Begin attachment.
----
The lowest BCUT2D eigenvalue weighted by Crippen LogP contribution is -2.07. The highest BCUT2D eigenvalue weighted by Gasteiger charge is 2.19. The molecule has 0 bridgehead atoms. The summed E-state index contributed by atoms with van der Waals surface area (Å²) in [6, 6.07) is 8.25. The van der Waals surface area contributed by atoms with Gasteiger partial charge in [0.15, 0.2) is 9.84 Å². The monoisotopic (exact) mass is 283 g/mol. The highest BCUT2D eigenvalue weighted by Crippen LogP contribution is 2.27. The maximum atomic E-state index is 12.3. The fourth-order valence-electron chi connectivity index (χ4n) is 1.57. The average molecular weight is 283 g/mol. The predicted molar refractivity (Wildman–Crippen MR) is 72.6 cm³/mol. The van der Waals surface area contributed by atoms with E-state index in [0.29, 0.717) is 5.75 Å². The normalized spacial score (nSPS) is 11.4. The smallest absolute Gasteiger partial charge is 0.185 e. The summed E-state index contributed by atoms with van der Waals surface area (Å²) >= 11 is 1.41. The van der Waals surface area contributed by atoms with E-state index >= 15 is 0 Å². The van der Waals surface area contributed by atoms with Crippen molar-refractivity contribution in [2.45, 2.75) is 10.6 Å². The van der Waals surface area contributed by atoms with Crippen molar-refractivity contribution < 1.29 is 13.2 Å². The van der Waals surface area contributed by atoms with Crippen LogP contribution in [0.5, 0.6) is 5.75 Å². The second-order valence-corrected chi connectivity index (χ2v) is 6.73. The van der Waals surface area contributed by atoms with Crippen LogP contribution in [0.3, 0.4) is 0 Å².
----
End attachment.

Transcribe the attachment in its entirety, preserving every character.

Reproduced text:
The lowest BCUT2D eigenvalue weighted by Crippen LogP contribution is -2.07. The highest BCUT2D eigenvalue weighted by Gasteiger charge is 2.19. The molecule has 0 bridgehead atoms. The summed E-state index contributed by atoms with van der Waals surface area (Å²) in [6, 6.07) is 8.25. The van der Waals surface area contributed by atoms with Gasteiger partial charge in [0.15, 0.2) is 9.84 Å². The monoisotopic (exact) mass is 283 g/mol. The highest BCUT2D eigenvalue weighted by Crippen LogP contribution is 2.27. The maximum atomic E-state index is 12.3. The fourth-order valence-electron chi connectivity index (χ4n) is 1.57. The average molecular weight is 283 g/mol. The predicted molar refractivity (Wildman–Crippen MR) is 72.6 cm³/mol. The van der Waals surface area contributed by atoms with E-state index in [0.29, 0.717) is 5.75 Å². The normalized spacial score (nSPS) is 11.4. The smallest absolute Gasteiger partial charge is 0.185 e. The summed E-state index contributed by atoms with van der Waals surface area (Å²) >= 11 is 1.41. The van der Waals surface area contributed by atoms with E-state index >= 15 is 0 Å². The van der Waals surface area contributed by atoms with Crippen molar-refractivity contribution in [2.45, 2.75) is 10.6 Å². The van der Waals surface area contributed by atoms with Crippen molar-refractivity contribution < 1.29 is 13.2 Å². The van der Waals surface area contributed by atoms with Crippen LogP contribution in [0.5, 0.6) is 5.75 Å². The second-order valence-corrected chi connectivity index (χ2v) is 6.73. The van der Waals surface area contributed by atoms with Crippen LogP contribution in [0.3, 0.4) is 0 Å².